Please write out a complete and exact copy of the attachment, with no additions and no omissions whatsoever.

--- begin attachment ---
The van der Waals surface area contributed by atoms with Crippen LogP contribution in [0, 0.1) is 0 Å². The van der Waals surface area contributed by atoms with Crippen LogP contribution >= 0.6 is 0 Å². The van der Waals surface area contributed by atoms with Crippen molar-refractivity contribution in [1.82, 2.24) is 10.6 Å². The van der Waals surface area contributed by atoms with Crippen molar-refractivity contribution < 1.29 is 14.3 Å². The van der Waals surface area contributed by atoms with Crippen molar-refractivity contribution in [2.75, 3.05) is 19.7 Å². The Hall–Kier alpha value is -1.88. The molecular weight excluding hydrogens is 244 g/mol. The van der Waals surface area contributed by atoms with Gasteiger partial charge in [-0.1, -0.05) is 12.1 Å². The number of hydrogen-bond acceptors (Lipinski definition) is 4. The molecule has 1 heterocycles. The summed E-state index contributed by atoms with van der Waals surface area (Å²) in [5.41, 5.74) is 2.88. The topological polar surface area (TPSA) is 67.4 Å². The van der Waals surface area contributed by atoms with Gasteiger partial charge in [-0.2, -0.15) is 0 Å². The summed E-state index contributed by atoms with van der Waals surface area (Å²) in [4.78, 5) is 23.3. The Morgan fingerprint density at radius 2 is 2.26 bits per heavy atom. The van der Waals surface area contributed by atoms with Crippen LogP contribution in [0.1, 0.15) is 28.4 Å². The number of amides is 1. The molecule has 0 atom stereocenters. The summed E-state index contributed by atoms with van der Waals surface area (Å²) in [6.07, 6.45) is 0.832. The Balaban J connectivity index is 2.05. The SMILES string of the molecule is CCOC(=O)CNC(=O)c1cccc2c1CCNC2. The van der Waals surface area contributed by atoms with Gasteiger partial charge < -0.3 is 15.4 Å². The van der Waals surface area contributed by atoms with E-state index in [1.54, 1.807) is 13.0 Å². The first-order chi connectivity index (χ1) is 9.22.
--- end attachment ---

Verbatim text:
The van der Waals surface area contributed by atoms with Crippen LogP contribution in [0, 0.1) is 0 Å². The van der Waals surface area contributed by atoms with Crippen LogP contribution >= 0.6 is 0 Å². The van der Waals surface area contributed by atoms with Crippen molar-refractivity contribution in [1.82, 2.24) is 10.6 Å². The van der Waals surface area contributed by atoms with Crippen molar-refractivity contribution < 1.29 is 14.3 Å². The van der Waals surface area contributed by atoms with Crippen molar-refractivity contribution in [2.75, 3.05) is 19.7 Å². The Hall–Kier alpha value is -1.88. The molecular weight excluding hydrogens is 244 g/mol. The van der Waals surface area contributed by atoms with Gasteiger partial charge in [-0.1, -0.05) is 12.1 Å². The number of hydrogen-bond acceptors (Lipinski definition) is 4. The molecule has 1 heterocycles. The summed E-state index contributed by atoms with van der Waals surface area (Å²) in [5.41, 5.74) is 2.88. The topological polar surface area (TPSA) is 67.4 Å². The van der Waals surface area contributed by atoms with Gasteiger partial charge in [-0.2, -0.15) is 0 Å². The summed E-state index contributed by atoms with van der Waals surface area (Å²) in [4.78, 5) is 23.3. The Morgan fingerprint density at radius 2 is 2.26 bits per heavy atom. The van der Waals surface area contributed by atoms with Crippen LogP contribution in [0.1, 0.15) is 28.4 Å². The number of amides is 1. The molecule has 0 atom stereocenters. The summed E-state index contributed by atoms with van der Waals surface area (Å²) in [6.07, 6.45) is 0.832. The Balaban J connectivity index is 2.05. The SMILES string of the molecule is CCOC(=O)CNC(=O)c1cccc2c1CCNC2. The van der Waals surface area contributed by atoms with Gasteiger partial charge < -0.3 is 15.4 Å². The van der Waals surface area contributed by atoms with E-state index in [1.54, 1.807) is 13.0 Å². The first-order chi connectivity index (χ1) is 9.22.